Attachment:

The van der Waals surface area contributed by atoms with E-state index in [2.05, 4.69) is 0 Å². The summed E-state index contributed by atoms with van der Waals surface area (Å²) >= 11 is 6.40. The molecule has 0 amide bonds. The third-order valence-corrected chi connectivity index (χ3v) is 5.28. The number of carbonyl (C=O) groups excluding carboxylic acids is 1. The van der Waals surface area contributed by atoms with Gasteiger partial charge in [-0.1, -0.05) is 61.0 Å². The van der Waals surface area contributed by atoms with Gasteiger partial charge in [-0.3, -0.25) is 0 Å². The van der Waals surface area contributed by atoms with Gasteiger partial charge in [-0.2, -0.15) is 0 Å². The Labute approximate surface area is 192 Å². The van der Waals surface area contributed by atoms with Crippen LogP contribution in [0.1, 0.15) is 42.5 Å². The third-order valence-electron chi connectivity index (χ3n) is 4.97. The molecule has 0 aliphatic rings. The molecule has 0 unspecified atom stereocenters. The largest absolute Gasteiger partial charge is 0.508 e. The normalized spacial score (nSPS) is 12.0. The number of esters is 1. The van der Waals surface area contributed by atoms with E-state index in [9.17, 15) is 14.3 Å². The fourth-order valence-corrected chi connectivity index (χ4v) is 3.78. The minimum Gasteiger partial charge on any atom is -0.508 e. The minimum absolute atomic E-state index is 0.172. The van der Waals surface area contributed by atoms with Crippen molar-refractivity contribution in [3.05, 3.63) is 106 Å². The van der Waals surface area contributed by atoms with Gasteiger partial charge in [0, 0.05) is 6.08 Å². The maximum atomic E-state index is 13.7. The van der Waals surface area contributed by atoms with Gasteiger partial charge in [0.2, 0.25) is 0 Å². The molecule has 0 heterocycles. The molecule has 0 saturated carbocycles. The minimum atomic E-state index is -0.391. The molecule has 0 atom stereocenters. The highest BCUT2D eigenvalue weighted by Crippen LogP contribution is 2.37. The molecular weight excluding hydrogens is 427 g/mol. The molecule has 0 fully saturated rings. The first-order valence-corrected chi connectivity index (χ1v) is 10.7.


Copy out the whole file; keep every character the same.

The van der Waals surface area contributed by atoms with E-state index in [2.05, 4.69) is 0 Å². The summed E-state index contributed by atoms with van der Waals surface area (Å²) >= 11 is 6.40. The molecule has 0 amide bonds. The third-order valence-corrected chi connectivity index (χ3v) is 5.28. The number of carbonyl (C=O) groups excluding carboxylic acids is 1. The van der Waals surface area contributed by atoms with Gasteiger partial charge in [-0.1, -0.05) is 61.0 Å². The van der Waals surface area contributed by atoms with Gasteiger partial charge in [-0.3, -0.25) is 0 Å². The van der Waals surface area contributed by atoms with Gasteiger partial charge in [-0.2, -0.15) is 0 Å². The Labute approximate surface area is 192 Å². The van der Waals surface area contributed by atoms with Crippen LogP contribution in [0.1, 0.15) is 42.5 Å². The third-order valence-electron chi connectivity index (χ3n) is 4.97. The molecule has 0 aliphatic rings. The molecule has 0 unspecified atom stereocenters. The largest absolute Gasteiger partial charge is 0.508 e. The normalized spacial score (nSPS) is 12.0. The number of esters is 1. The van der Waals surface area contributed by atoms with E-state index in [9.17, 15) is 14.3 Å². The fourth-order valence-corrected chi connectivity index (χ4v) is 3.78. The minimum Gasteiger partial charge on any atom is -0.508 e. The minimum absolute atomic E-state index is 0.172. The van der Waals surface area contributed by atoms with Crippen molar-refractivity contribution in [3.05, 3.63) is 106 Å². The van der Waals surface area contributed by atoms with Gasteiger partial charge in [0, 0.05) is 6.08 Å². The maximum atomic E-state index is 13.7. The van der Waals surface area contributed by atoms with Gasteiger partial charge in [0.2, 0.25) is 0 Å². The molecule has 0 heterocycles. The molecule has 0 saturated carbocycles. The minimum atomic E-state index is -0.391. The molecule has 0 atom stereocenters. The highest BCUT2D eigenvalue weighted by Crippen LogP contribution is 2.37. The molecular weight excluding hydrogens is 427 g/mol. The molecule has 0 fully saturated rings. The first-order valence-corrected chi connectivity index (χ1v) is 10.7.